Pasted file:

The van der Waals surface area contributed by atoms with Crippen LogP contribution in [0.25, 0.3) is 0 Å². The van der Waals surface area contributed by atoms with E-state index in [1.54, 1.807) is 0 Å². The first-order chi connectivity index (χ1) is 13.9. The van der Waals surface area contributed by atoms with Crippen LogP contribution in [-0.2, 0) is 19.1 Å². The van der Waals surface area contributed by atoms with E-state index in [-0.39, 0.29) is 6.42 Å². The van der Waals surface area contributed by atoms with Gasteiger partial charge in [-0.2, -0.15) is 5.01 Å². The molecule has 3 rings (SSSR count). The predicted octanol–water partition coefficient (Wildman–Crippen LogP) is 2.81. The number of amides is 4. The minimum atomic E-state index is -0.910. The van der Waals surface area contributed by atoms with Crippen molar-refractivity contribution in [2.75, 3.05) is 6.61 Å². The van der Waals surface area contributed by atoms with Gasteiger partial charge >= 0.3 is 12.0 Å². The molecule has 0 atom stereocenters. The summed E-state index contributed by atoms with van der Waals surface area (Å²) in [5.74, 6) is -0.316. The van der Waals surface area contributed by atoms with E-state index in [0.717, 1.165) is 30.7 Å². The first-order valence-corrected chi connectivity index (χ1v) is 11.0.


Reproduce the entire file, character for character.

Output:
The van der Waals surface area contributed by atoms with Crippen LogP contribution in [0.25, 0.3) is 0 Å². The van der Waals surface area contributed by atoms with E-state index in [1.54, 1.807) is 0 Å². The first-order chi connectivity index (χ1) is 13.9. The van der Waals surface area contributed by atoms with Crippen LogP contribution in [-0.2, 0) is 19.1 Å². The van der Waals surface area contributed by atoms with E-state index in [-0.39, 0.29) is 6.42 Å². The van der Waals surface area contributed by atoms with Gasteiger partial charge in [-0.2, -0.15) is 5.01 Å². The molecule has 3 rings (SSSR count). The predicted octanol–water partition coefficient (Wildman–Crippen LogP) is 2.81. The number of amides is 4. The minimum atomic E-state index is -0.910. The van der Waals surface area contributed by atoms with Crippen molar-refractivity contribution in [2.75, 3.05) is 6.61 Å². The van der Waals surface area contributed by atoms with Gasteiger partial charge >= 0.3 is 12.0 Å². The molecule has 0 atom stereocenters. The summed E-state index contributed by atoms with van der Waals surface area (Å²) in [5.74, 6) is -0.316. The van der Waals surface area contributed by atoms with E-state index in [0.717, 1.165) is 30.7 Å². The first-order valence-corrected chi connectivity index (χ1v) is 11.0.